This sophomore studio is organized in three stages that first, researches the application and principles of a craft based analog technique, second it develops a digital transformation of these techniques to generate architectural elements, and third it applies this research towards architectural solutions for space, structure and envelope. In each phase students are guided by setting rules and parameters while developing digital and analog techniques to extend craft towards the medium of design exploration. The overall agenda of the studio is to generate a consistent design methodology that is structured along the transformation of an analog technique towards a digital application that offer s parametric control, variability and execution.

In the first phase of the studio, students are organized in groups of two and assigned to one of the five types of craft operations defined by keywords: slicing, stitching, carving, weaving and turning. As part of their analysis, students first find different craft techniques that are categorized through images and methods under their keyword. Then they choose one of the techniques to develop a set of rules or methods in detail that will be researched during the next phase of the project. These techniques are represented through sketches, diagrams, texts, parameters and physical models to demonstrate abstract rules of production derived from that craft.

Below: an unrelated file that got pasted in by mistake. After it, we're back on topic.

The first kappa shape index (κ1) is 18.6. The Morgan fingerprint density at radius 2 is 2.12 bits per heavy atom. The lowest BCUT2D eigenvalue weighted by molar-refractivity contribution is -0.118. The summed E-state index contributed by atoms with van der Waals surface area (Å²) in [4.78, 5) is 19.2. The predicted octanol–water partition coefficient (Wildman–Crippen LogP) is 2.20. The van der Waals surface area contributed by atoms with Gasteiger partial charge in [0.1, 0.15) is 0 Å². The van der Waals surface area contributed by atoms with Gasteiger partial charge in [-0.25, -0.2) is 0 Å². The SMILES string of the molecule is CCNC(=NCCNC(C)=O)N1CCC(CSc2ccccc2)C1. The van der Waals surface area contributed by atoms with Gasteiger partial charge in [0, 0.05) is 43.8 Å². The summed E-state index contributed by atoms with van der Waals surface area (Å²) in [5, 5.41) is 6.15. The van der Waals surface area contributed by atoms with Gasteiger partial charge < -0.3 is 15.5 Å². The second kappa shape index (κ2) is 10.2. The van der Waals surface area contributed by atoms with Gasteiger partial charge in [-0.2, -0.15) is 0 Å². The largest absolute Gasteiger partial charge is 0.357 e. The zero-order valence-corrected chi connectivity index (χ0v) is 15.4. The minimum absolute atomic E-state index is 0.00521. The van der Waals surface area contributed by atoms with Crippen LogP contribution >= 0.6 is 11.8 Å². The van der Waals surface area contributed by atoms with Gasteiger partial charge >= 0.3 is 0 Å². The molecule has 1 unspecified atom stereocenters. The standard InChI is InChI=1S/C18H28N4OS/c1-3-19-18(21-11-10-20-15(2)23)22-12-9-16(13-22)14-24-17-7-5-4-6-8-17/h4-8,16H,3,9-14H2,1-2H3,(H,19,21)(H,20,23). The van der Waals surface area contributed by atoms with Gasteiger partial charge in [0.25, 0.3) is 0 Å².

In the second phase, students are asked to apply their analysis towards the creation of three fundamental conditions of architecture to define structure, envelope and space. Using the rules inherent to their craft operation, students begin with a series of physical and digital models to understand these three architectural conditions within a variety of material studies. These models are then digitally modeled and varied to generate larger architectural compositions suitable for flexible design integration. Using parameters, they present the variability of their system that becomes applicable to changing conditions of architecture.  

In the last phase, student groups are split to develop individual design explorations for an urban bath house project located in downtown Atlanta. Students are asked to utilize their craft techniques towards the development of their project using digital modeling and scripting tools while defining architectural material transformations to their early research. During the design phase, each student uses their own defined rule sets to integrate the given program into various site and structural conditions while bringing in variable and aesthetic systems of craft towards architecture. 

Elena Dieci | Turning

Digital Craft

Sophomore Studio

Spring 2016

Georgia Institute of Technology

Liu Qiao | Turning

Robert Vaivodiss | Weaving